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1.25 billion animals killed in Australian bushfires

Conservation experts say that's only a conservative estimate that doesn't include some species.

A conservation group now estimates 1.25 billion wild animals have died in the unprecedented fire crisis in Australia. That estimate is considered conservative and doesn't include those animals that are injured or homeless.

According to the Associated Press, WWF-Australia says most of the dead are species that simply cannot move fast enough to escape. Reptiles represent most of the dead. Birds are next, followed by mammals.

“Kangaroos can get away from fires. But a lot get burnt to a crisp stuck in a fence,” WWF conservation scientist Stuart Blanch told AP.

Others that can't move so fast are koalas and wallabies. AP reports that out of the estimated 100,000 to 200,000 koalas across Australia before the fire season began, at least 33,000 are believed to have been killed on Kangaroo Island and in New South Wales. 

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The overall death estimates did not include bats, frogs and insects, according to Branch. So the total loss of non-human life is likely to skyrocket and may not be fully known for months.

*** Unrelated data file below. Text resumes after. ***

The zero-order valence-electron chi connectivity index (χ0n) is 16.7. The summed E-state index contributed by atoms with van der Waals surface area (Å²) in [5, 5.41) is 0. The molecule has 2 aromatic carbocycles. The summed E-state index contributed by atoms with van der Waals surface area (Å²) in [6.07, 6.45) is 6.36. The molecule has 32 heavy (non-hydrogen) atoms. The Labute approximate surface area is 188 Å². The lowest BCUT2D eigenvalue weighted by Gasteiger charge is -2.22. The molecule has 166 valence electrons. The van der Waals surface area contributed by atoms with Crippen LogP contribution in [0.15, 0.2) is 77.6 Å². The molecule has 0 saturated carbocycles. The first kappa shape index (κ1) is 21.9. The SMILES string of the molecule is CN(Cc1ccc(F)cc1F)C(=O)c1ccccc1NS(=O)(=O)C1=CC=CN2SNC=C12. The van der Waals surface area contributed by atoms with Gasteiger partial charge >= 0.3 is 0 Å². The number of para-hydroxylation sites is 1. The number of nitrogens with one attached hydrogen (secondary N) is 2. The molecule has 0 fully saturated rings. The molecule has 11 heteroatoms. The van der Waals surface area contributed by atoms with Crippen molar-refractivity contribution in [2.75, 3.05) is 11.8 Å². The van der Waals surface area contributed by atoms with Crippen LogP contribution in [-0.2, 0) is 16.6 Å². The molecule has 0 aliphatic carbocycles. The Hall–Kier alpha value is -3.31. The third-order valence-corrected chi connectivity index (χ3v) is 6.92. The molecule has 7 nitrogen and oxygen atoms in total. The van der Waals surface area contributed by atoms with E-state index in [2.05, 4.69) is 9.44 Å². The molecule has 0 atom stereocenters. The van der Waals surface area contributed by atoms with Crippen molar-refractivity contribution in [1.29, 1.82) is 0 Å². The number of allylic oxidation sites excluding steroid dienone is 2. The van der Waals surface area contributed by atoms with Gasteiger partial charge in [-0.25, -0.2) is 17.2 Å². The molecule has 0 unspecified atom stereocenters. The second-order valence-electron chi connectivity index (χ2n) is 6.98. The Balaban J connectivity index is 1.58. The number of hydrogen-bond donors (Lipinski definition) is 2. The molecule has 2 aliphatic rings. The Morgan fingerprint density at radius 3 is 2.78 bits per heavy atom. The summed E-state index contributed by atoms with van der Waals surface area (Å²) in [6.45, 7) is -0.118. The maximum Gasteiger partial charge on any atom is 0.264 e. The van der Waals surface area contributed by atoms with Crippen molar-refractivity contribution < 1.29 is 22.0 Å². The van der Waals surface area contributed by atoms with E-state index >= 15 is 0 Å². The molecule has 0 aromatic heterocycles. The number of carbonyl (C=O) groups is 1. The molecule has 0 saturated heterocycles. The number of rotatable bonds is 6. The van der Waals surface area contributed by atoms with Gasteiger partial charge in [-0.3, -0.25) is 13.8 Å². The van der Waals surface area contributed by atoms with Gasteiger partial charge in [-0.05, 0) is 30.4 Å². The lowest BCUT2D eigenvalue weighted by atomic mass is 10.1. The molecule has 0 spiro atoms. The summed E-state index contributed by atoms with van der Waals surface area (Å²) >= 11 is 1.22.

WWF reportedly fears that some species could face local extinction in the worst-hit regions.

In addition to that, the Australian government estimates at least 100,000 livestock have died.

WWF has launched the Australian Wildlife and Nature Recovery Fund, with a goal of raising 30 million Australian dollars -- about $20 million U.S. The money would go toward wildlife response, habitat restoration and efforts to prevent such disasters in the future such as mitigating climate change.

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